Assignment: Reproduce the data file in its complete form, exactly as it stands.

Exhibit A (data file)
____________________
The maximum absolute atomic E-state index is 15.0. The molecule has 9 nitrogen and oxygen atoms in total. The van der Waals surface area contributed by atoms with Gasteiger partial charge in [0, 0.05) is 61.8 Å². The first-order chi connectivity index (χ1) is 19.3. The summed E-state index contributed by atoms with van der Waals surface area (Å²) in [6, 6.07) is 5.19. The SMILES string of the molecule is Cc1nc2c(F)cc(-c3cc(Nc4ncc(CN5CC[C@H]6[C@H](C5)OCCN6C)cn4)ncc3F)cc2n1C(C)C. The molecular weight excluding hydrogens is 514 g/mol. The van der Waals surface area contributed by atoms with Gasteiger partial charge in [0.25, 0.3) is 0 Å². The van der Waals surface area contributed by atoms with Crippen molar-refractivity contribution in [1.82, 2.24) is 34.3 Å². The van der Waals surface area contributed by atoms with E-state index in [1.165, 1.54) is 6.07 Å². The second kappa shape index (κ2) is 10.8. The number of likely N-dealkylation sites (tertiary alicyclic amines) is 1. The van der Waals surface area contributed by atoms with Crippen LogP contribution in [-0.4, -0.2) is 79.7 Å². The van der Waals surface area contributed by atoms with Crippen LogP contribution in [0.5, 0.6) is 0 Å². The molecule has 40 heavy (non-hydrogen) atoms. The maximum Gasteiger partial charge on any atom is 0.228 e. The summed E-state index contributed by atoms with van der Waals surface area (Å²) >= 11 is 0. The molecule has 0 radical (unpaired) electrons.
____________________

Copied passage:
The maximum absolute atomic E-state index is 15.0. The molecule has 9 nitrogen and oxygen atoms in total. The van der Waals surface area contributed by atoms with Gasteiger partial charge in [0, 0.05) is 61.8 Å². The first-order chi connectivity index (χ1) is 19.3. The summed E-state index contributed by atoms with van der Waals surface area (Å²) in [6, 6.07) is 5.19. The SMILES string of the molecule is Cc1nc2c(F)cc(-c3cc(Nc4ncc(CN5CC[C@H]6[C@H](C5)OCCN6C)cn4)ncc3F)cc2n1C(C)C. The molecular weight excluding hydrogens is 514 g/mol. The van der Waals surface area contributed by atoms with Gasteiger partial charge in [0.25, 0.3) is 0 Å². The van der Waals surface area contributed by atoms with Crippen molar-refractivity contribution in [1.82, 2.24) is 34.3 Å². The van der Waals surface area contributed by atoms with E-state index in [1.165, 1.54) is 6.07 Å². The second kappa shape index (κ2) is 10.8. The number of likely N-dealkylation sites (tertiary alicyclic amines) is 1. The van der Waals surface area contributed by atoms with Crippen LogP contribution in [-0.4, -0.2) is 79.7 Å². The van der Waals surface area contributed by atoms with Crippen LogP contribution in [0.5, 0.6) is 0 Å². The molecule has 40 heavy (non-hydrogen) atoms. The maximum Gasteiger partial charge on any atom is 0.228 e. The summed E-state index contributed by atoms with van der Waals surface area (Å²) >= 11 is 0. The molecule has 0 radical (unpaired) electrons.